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Cambodian New Year’s


Cambodian New Year’s is sort of like the New Year’s that happens on January 1st, with a few minor differences. First of all, no one really knows when it is supposed to happen, and each year the date it’s celebrated is always different. As long as it’s in April and within 5 days (give or take) of the 13th, it will do.

Everyone gets dressed in their best.

Buddhas for bathing.

Pots of sand, streamers and incense. Like party hats and noise makers.

Instead of putting on a hat, you take a cup of rose water and bathe the buddhas.

Instead of lighting firecrackers, you light incense and stick them in the giant pile of sand.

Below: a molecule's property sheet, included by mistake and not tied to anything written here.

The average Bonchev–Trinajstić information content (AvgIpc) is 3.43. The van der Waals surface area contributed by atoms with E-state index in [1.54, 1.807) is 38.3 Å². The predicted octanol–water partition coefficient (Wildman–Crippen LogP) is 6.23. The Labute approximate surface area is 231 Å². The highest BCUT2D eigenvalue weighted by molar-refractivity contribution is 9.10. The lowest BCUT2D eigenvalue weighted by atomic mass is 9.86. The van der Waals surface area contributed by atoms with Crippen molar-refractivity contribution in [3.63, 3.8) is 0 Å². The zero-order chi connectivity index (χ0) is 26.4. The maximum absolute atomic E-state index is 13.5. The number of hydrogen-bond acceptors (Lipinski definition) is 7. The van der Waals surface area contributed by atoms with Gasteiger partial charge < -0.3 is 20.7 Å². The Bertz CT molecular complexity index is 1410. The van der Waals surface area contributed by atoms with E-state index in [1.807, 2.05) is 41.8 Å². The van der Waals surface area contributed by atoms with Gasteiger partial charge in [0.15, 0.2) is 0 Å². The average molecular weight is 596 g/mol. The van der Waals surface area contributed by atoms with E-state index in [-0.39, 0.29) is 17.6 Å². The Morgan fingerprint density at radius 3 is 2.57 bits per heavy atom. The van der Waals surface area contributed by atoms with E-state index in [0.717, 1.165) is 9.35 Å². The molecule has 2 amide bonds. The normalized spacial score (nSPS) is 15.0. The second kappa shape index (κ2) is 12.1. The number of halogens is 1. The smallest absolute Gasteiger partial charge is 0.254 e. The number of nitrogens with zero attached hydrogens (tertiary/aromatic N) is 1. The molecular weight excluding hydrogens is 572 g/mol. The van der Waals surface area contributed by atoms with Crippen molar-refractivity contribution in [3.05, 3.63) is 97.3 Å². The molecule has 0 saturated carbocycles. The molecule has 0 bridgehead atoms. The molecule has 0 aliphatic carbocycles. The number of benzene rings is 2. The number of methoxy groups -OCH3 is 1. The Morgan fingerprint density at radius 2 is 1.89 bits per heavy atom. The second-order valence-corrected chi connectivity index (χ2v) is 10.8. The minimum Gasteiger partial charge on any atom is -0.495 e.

And instead of tossing your cookies, you re-distribute sand from your cup to the big communal sand mound.

Instead of buying strangers drinks at the bar, you set up a college panel and solicit people to give them information.

Whereas on December 31, you stand around thinking about who you’re going to potentially kiss at midnight, on April 11, you walk around thinking about what you’re going to eat.

Pureed, seasoned salmon

Puh Hohk: seasoned, ground pork

BBQ’d bananas and rice

Homemade sausages

Watching and listening to monks chant is like watching Dick Clark and waiting for the ball to drop.

But after the ball drops, you don’t turn to kiss the person next to you. Instead you eat. A lot.

After eating too much (like what might happen after drinking too much), tom foolery takes hold.

It was Nathalie’s idea to have me practice my color guard moves in the middle of the crowd.

People started staring.

People staring at the crazy person making a scene? Sounds like the end of all kinds of New Year’s all over the world.

Last modified: January 10, 2019